Just over a year ago, Health Minister Rona Ambrose announced, with some fanfare, the creation of the Advisory Panel on Healthcare Innovation.
The blue-ribbon group, led by Dr. David Naylor, former president of the University of Toronto, was asked to recommend the five most promising ways the federal government could support innovation in a manner that would both improve accessibility and reduce costs.
The move was widely seen as a token gesture by Ottawa to show it was interested in health care when, in fact, it has disengaged to the point of doing little other than cutting cheques for ever-diminishing transfers of health dollars to the provinces.
Critics assumed the right-leaning panel would behave Dragons' Den-like, embracing a handful of showy private sector innovations and deliver a kick in the pants to the proponents of socialist medicare.
What it delivered was something else entirely – a nuanced examination of the barriers to innovation and a sharp rebuke of governments for their lack of commitment to keeping medicare current and relevant.
This is not what the Harper government wanted to hear, so it released the report on a late Friday afternoon in summer, hoping it would be ignored.
But the Naylor report is a must-read for anyone who cares about the future of Canada's health-care system.
It is loaded with stinging truths, beginning with "medicare is aging badly" and a "major renovation is overdue," and stressing that despite our being blinded by pride, the publicly-funded health-care system provides coverage that is inadequate, slow and costly; performance is middling at best.
The report also features a decent "to-do" list of where to begin the renovations, with its mandated five point list:
- Embrace patient engagement and empowerment;
- Integrate fragmented health systems and modernize the workforce;
- Invest in technological transformation, namely digital health and personalized medicine;
- Get better value for money by improving procurement, reimbursement and regulation;
- Partner with industry as a catalyst for innovation.
There's nothing new here, and that's not a knock on the panel. What needs to be done to modernize medicare is no secret; how to do it is the challenge.
This is where the insight of Dr. Naylor and his cohorts is most evident and useful.
The panel says, essentially, that you will never get meaningful innovation without real commitment and lambastes governments – and Ottawa in particular – for its lack of engagement.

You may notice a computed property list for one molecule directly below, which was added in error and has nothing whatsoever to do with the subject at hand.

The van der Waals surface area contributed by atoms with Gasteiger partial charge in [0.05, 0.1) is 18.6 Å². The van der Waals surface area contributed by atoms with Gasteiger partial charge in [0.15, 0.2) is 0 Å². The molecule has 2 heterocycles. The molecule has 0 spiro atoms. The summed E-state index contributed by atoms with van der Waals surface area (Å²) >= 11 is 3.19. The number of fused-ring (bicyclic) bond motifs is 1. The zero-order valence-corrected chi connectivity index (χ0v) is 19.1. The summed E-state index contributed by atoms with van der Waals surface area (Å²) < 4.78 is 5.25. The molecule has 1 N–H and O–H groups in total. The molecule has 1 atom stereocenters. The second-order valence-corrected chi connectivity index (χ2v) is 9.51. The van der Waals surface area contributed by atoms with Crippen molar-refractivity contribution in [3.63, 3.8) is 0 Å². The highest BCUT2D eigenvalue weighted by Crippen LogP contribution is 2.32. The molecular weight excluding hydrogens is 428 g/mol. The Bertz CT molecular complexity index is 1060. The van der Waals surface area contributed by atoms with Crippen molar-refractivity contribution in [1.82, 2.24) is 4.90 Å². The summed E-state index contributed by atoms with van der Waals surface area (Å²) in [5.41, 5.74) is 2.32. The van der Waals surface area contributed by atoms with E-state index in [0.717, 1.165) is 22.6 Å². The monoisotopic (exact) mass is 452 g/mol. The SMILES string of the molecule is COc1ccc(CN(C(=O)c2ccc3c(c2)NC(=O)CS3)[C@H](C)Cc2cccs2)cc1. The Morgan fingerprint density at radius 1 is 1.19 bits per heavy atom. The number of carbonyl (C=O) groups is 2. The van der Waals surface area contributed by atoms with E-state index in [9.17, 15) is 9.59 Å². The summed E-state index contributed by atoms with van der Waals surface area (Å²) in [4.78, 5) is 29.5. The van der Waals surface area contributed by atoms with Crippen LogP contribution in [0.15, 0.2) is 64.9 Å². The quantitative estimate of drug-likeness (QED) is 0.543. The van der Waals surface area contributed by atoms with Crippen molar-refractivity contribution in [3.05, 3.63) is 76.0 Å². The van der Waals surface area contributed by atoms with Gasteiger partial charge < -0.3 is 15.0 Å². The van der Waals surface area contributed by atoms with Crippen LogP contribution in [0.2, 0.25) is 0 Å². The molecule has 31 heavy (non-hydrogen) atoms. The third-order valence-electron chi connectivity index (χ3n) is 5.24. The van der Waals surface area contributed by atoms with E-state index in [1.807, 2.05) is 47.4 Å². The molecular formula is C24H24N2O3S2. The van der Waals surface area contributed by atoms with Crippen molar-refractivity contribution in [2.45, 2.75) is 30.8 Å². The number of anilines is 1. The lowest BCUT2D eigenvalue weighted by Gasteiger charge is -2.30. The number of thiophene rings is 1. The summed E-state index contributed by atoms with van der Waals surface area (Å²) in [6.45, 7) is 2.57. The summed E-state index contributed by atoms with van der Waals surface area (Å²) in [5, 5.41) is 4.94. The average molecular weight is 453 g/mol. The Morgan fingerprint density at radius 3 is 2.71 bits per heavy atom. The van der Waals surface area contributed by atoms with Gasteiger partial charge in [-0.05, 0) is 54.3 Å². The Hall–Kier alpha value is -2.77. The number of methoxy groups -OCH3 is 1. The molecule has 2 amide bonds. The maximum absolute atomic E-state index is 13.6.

Dr. Naylor and his team stress that Canada's health-care system is rife with innovation and creativity but initiatives worthy of emulation are not being embraced and scaled up by make-no-waves policy-makers.
By clinging to the status quo – the path of least political resistance – governments have created an outdated system that is ill-prepared to deal with fundamental shifts like patients demanding more engagement and the impending arrival of personalized medicine.
In the end, the panel states the problem – and the solution – in the stark language of business: There is no system-level innovation in health care because there is a lack of working capital, an absence of expert management and little incentive for or investment in improvement.
In short, there is no business plan, no goals.
The panel bemoans, quite rightly, the lack of federal-provincial co-operation, saying it is "chagrinized and puzzled by the inability of Canadian governments to join forces" in the best interests of patients.
But it saves its most stinging indictment for the federal government.
In the quick reporting after the report's release late Friday, most attention was focused on the call to merge three existing federal funded groups to create a federal Healthcare Innovation Agency of Canada, with a budget of at least $1-billion annually.
But what the Naylor report is proposing is not the old fallback position of simply spending more to do the same. In fact, it deliberately avoids saying anything about federal spending or health transfers.
Rather, it calls for a new philosophy, one that involves Ottawa having ideas and taking action beyond cutting cheques; to quote: "...a different model for federal engagement in health care – one that depends on an ethos of partnership, and on a shared commitment to scale existing innovations and make fundamental changes in incentives, culture, accountabilities, and information systems."
Stated more colloquially, if the next prime minister – whether his name is Harper, Mulcair or Trudeau – wants medicare to actually meet the needs and expectations of Canadians, he needs to put on his big-boy pants and lead, not lie down, and innovate, not just pontificate.
André Picard is The Globe's public health columnist.